Health knowledge and news provided by doctors.

Facemasks Alone no Help for Swine Flu

Kathleen Blanchard's picture
Facemask and swin flu

According to the CDC, there is no single method to protect from swine flu. Using a facemask alone is of little value for swine flu protection if other precautions are not taken, including hand-washing, avoiding crowds and limiting exposure to large groups of people.

Information about using facemasks to reduce chances of swine flu infection in community settings is limited. Currently, the CDC is basing recommendations for using facemasks as swine flu protection on their use in other settings where infection from respiratory secretions is possible.

Limiting exposure in crowds is of importance to prevent inhalation of droplets from the respiratory tract of others who might spread swine flu. Frequent and thorough hand washing, with emphasis on keeping your hands away from your nose and mouth after you have been in any crowded area can also prevent swine flu spread. For now, avoiding crowds altogether is best. If you notice anyone with a cough or sneeze, encourage him or her to seek medical care. Employers should be especially vigilant.

If you do use a facemask for swine flu protection, they must be used correctly, and in conjunction with other protective measures, again, with an emphasis on good hand washing. To prevent infection spread, always cover your nose and mouth if you sneeze or cough in order to protect others.

Follow eMaxHealth on YouTube, Twitter and Facebook.
Please, click to subscribe to our Youtube Channel to be notified about upcoming health and food tips.

Using a facemask makes it more difficult to breathe. In order to protect, facemasks must fit snugly to prevent droplets from entering through the side of the mask.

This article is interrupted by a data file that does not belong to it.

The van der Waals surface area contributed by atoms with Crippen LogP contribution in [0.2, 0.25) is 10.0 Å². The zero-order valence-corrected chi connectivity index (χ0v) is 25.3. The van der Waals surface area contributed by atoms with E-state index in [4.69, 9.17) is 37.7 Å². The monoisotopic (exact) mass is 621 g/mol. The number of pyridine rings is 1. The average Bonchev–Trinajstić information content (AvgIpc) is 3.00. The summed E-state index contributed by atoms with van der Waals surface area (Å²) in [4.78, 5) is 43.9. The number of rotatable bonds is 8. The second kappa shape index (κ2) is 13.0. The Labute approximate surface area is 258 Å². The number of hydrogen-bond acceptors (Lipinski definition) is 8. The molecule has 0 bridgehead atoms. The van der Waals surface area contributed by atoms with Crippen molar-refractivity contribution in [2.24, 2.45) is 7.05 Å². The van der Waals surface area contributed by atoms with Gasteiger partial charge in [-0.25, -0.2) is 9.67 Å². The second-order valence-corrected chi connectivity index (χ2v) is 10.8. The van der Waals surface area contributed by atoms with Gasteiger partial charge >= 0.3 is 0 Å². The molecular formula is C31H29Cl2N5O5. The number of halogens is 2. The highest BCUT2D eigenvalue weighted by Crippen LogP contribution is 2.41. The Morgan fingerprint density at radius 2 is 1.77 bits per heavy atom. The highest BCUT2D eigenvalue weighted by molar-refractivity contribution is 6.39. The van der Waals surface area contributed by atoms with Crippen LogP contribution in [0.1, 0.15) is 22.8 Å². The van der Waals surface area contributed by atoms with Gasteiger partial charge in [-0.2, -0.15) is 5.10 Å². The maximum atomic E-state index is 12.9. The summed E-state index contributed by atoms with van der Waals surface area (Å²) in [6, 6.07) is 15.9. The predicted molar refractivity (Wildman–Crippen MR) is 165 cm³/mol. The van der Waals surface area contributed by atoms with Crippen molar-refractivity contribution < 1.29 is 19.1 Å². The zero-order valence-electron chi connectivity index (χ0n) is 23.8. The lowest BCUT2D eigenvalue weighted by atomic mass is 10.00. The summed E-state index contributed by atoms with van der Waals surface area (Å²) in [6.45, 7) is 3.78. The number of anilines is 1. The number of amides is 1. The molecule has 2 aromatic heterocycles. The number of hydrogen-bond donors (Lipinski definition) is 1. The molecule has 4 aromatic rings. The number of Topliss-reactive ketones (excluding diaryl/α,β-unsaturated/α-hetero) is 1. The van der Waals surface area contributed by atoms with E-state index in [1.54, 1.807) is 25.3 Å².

The CDC says, “rather than relying on the use of facemasks or respirators, close contact with people who might be ill and being in crowded settings should be avoided.

Two instances where facemasks should definitely be used to protect from swine flu include necessary contact with someone with a respiratory infection, as might be the case with a caregiver. The CDC says facemasks should also be considered when entering a crowd is unavoidable. The U.S. Occupational Safety and Health Administration uses six feet when defining close contact with others that might spread swine flu or other infectious respiratory diseases.

The CDC defines facemasks as FDA cleared devices that include disposable surgical, dental, medical procedure, isolation, or laser masks. The CDC’s Division of the Strategic National Stockpile is sending protective facemasks, antiviral drugs, and other protective equipment to all fifty states as efforts continue to contain swine flu spread.

Facemasks alone are no guarantee for protection against swine flu if not used in conjunction with other measures.